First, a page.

- Suzuki DL 1000 AL4
- Suzuki GSX-R750 L5
- Suzuki GSX-R1000 L5
- Suzuki GSX-S1000A L6 ABS
- Suzuki UK 110 NE
- Suzuki DR-Z400SM
Iconic Japanese Motorcycles
- Honda CB77
- Honda CB750
- Honda Super Cub
- Kawasaki Triple
- Kawasaki Z1
- Honda Gold Wing
- Honda Rune
- Honda Shadow VT1100
- Yamaha Vmax
- Honda Africa Twin
- 1987 Honda CBR600F
- Honda VFR750
- Kawasaki EX500 (Ninja)
- Suzuki RG500
- Suzuki Hayabusa
- Suzuki TL1000R
- Kawasaki Ninja H2
- Yamaha R1 – 2009
Cheapest Japanese Motorcycles To Buy
Hey, this list is totally subjective and truly a bunch of bikes that I either know of being cheap to buy or were found to be cheaper when compared to other bikes of similar age during research.
The figures below are based on average retail prices.
- 2015+ Yamaha R3 – (£3000+)
- 2009 Yamaha MT-03 – (£2800+)
- 2010-2014 Suzuki SV650 – (£3000+)
- 2010+ Suzuki DRZ-400 – (£3000+)
- 2013 Kawasaki Ninja 250 – (£2000+)
- 2009 Kawasaki Ninja 500 – (£2300+)
- 2009 Kawasaki Vulcan 500 – (£3400+)
- 2010+ Kawasaki Vulcan 900 – (£3600+)
- 2005 Yamaha V-star 650 Classic – (£1500+)
- 2006 Honda Rebel 250 – (£1000+)
- 2008 Suzuki GS500F – (£2500+)
- 2011 Suzuki TU250X – (£1500+)
- 2007 Suzuki Bandit 650 – (£2100+)
- 2004 Yamaha Fazer 600 – (£2200 +)
- 2003 Honda CBR600F – (£1800+)
- 2003 Suzuki SV650 – (£2000+)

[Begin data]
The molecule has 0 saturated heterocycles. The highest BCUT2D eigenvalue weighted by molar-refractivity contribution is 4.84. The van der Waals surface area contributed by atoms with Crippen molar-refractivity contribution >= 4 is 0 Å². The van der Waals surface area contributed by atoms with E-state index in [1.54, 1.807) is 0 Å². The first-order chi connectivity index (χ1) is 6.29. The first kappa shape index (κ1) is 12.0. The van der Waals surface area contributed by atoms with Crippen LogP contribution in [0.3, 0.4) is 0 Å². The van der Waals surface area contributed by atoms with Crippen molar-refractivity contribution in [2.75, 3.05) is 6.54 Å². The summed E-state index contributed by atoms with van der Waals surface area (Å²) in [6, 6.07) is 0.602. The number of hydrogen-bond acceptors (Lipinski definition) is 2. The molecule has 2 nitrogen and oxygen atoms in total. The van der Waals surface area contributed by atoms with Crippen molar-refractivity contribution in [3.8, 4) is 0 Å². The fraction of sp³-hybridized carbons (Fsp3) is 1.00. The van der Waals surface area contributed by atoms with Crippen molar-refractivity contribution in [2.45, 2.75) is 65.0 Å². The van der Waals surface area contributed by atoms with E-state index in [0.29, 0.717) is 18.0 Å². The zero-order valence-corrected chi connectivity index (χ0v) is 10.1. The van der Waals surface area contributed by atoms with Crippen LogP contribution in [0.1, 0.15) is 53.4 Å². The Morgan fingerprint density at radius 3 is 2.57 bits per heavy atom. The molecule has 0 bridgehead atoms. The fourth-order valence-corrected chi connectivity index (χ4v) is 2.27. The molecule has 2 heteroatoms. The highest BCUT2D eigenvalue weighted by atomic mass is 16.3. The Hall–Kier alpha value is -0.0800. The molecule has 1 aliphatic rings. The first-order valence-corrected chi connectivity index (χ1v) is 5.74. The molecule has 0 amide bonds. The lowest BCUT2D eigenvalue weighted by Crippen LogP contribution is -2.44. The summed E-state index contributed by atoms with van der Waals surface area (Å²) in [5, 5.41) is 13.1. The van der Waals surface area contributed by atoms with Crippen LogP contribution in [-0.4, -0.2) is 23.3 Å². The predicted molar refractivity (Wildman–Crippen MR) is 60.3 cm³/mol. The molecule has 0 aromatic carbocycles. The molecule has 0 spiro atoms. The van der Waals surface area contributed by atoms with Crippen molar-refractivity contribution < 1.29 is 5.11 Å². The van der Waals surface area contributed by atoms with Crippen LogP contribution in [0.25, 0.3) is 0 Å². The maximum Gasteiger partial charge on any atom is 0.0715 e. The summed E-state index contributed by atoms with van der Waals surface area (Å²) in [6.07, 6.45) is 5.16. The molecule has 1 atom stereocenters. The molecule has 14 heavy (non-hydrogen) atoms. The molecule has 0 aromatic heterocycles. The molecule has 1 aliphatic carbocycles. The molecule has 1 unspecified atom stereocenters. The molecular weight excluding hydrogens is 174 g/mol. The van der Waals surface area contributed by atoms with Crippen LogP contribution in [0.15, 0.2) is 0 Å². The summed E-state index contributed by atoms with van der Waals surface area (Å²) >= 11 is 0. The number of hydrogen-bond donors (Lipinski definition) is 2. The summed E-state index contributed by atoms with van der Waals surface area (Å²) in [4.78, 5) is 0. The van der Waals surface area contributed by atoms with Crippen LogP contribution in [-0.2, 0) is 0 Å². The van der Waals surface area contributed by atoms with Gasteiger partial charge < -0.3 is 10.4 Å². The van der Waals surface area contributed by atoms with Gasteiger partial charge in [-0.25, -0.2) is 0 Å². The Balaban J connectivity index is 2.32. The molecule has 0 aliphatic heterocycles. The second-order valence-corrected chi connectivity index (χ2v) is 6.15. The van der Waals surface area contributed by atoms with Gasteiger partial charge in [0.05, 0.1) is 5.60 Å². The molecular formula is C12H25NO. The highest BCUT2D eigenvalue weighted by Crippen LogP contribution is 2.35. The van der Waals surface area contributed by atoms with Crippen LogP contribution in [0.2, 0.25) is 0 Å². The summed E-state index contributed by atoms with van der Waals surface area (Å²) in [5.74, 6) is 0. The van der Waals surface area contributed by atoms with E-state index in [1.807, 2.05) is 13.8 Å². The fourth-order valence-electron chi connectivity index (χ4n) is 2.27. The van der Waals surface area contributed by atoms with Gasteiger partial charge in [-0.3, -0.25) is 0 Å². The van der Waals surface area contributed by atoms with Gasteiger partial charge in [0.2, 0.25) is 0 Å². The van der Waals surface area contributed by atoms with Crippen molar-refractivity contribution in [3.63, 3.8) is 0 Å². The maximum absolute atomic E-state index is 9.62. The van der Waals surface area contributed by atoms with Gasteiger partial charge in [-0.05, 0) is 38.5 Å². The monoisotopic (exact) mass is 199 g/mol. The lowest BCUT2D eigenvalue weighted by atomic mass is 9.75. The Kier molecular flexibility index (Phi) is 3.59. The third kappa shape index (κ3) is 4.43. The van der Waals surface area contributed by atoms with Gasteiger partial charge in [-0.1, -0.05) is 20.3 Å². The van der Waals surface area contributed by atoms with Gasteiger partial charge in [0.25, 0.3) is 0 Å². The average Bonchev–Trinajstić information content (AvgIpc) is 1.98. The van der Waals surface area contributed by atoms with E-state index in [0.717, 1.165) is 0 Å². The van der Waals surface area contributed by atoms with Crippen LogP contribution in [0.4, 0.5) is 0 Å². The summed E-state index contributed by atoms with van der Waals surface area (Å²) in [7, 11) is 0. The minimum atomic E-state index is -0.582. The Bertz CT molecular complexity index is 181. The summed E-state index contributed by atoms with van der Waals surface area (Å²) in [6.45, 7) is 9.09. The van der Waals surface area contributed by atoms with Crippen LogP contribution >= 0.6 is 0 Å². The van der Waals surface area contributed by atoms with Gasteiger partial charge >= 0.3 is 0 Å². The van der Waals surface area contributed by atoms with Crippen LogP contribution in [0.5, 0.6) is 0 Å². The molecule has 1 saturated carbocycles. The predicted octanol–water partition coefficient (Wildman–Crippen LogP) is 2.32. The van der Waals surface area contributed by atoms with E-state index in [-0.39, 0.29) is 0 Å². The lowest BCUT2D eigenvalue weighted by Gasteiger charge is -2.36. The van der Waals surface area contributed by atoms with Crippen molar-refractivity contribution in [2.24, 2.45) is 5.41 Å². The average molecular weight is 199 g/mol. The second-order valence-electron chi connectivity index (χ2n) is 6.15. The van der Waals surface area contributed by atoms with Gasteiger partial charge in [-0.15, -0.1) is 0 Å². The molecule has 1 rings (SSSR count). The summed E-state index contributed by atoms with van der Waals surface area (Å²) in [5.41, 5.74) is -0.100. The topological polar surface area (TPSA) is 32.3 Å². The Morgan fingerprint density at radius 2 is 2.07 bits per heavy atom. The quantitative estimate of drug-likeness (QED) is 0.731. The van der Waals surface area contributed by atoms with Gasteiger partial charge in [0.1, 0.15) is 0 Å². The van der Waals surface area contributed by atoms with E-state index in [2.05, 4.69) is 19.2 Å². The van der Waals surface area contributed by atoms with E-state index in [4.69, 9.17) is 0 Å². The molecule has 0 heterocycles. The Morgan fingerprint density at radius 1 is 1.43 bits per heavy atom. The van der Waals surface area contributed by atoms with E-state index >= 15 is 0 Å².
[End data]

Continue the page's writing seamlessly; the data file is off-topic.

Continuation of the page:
Why are Japanese motorcycles Cheaper Than Other brands?
International sales, market demand, product diversification, and budget-minded materials are just a few ways how Japanese motorcycle manufacturers continuously mass-produce motorcycles and outprice competitors.
In fact, in 2014 alone, Honda reported sales of over sixteen million units, which is HUGE when compared to the minute 260,000 of Harley-Davidson.
And it doesn’t stop there, as you do not need to go far to find a Japanese part being sold at almost half the cost of a European, which leads us to the next topic…
Lower Maintenance Costs
High repair costs translate to “stay well away” for the majority of riders…especially newbies.
And similarly to owning a BMW motorcar, owning a BMW motorcycle will likely result in regular trips to the dealership, as many repairs require specialized tools.
Japanese bikes, on the other hand, allow you to make numerous repairs in the convenience of your home, even with a limited number of tools.